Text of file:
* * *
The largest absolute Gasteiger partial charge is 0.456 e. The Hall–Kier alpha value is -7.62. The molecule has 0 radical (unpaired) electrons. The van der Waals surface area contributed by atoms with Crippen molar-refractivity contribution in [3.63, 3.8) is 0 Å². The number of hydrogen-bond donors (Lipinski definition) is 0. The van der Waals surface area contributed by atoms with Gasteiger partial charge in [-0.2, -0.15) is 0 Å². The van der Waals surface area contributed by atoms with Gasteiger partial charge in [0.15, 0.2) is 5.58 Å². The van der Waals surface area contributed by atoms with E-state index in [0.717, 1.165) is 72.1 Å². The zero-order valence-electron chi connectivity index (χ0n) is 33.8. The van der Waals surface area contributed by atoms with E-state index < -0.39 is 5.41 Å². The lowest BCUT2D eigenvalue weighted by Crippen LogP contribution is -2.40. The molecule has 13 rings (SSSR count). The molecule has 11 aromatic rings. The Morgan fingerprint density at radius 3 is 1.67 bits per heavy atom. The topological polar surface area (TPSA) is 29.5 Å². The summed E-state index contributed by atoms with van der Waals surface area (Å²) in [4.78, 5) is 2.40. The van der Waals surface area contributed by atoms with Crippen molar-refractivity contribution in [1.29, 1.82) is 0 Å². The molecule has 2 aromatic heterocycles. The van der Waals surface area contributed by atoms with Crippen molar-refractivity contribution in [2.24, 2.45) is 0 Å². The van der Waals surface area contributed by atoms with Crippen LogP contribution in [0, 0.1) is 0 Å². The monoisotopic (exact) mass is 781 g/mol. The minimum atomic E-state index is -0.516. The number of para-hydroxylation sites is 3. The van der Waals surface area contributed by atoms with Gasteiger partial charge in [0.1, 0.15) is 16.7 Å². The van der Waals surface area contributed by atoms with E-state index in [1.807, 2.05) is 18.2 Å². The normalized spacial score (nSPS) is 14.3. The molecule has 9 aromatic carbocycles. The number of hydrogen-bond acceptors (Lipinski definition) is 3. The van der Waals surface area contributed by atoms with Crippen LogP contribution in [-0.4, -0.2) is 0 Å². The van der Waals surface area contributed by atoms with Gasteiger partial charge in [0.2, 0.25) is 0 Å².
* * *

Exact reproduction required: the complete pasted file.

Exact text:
The largest absolute Gasteiger partial charge is 0.456 e. The Hall–Kier alpha value is -7.62. The molecule has 0 radical (unpaired) electrons. The van der Waals surface area contributed by atoms with Crippen molar-refractivity contribution in [3.63, 3.8) is 0 Å². The number of hydrogen-bond donors (Lipinski definition) is 0. The van der Waals surface area contributed by atoms with Gasteiger partial charge in [-0.2, -0.15) is 0 Å². The van der Waals surface area contributed by atoms with Gasteiger partial charge in [0.15, 0.2) is 5.58 Å². The van der Waals surface area contributed by atoms with E-state index in [0.717, 1.165) is 72.1 Å². The zero-order valence-electron chi connectivity index (χ0n) is 33.8. The van der Waals surface area contributed by atoms with E-state index < -0.39 is 5.41 Å². The lowest BCUT2D eigenvalue weighted by Crippen LogP contribution is -2.40. The molecule has 13 rings (SSSR count). The molecule has 11 aromatic rings. The Morgan fingerprint density at radius 3 is 1.67 bits per heavy atom. The topological polar surface area (TPSA) is 29.5 Å². The summed E-state index contributed by atoms with van der Waals surface area (Å²) in [4.78, 5) is 2.40. The van der Waals surface area contributed by atoms with Crippen molar-refractivity contribution in [1.29, 1.82) is 0 Å². The molecule has 2 aromatic heterocycles. The van der Waals surface area contributed by atoms with Crippen molar-refractivity contribution in [2.24, 2.45) is 0 Å². The van der Waals surface area contributed by atoms with Crippen LogP contribution in [0, 0.1) is 0 Å². The monoisotopic (exact) mass is 781 g/mol. The minimum atomic E-state index is -0.516. The number of para-hydroxylation sites is 3. The van der Waals surface area contributed by atoms with Gasteiger partial charge in [0.1, 0.15) is 16.7 Å². The van der Waals surface area contributed by atoms with E-state index in [1.807, 2.05) is 18.2 Å². The normalized spacial score (nSPS) is 14.3. The molecule has 9 aromatic carbocycles. The number of hydrogen-bond acceptors (Lipinski definition) is 3. The van der Waals surface area contributed by atoms with Crippen LogP contribution in [-0.4, -0.2) is 0 Å². The van der Waals surface area contributed by atoms with Gasteiger partial charge in [0.2, 0.25) is 0 Å².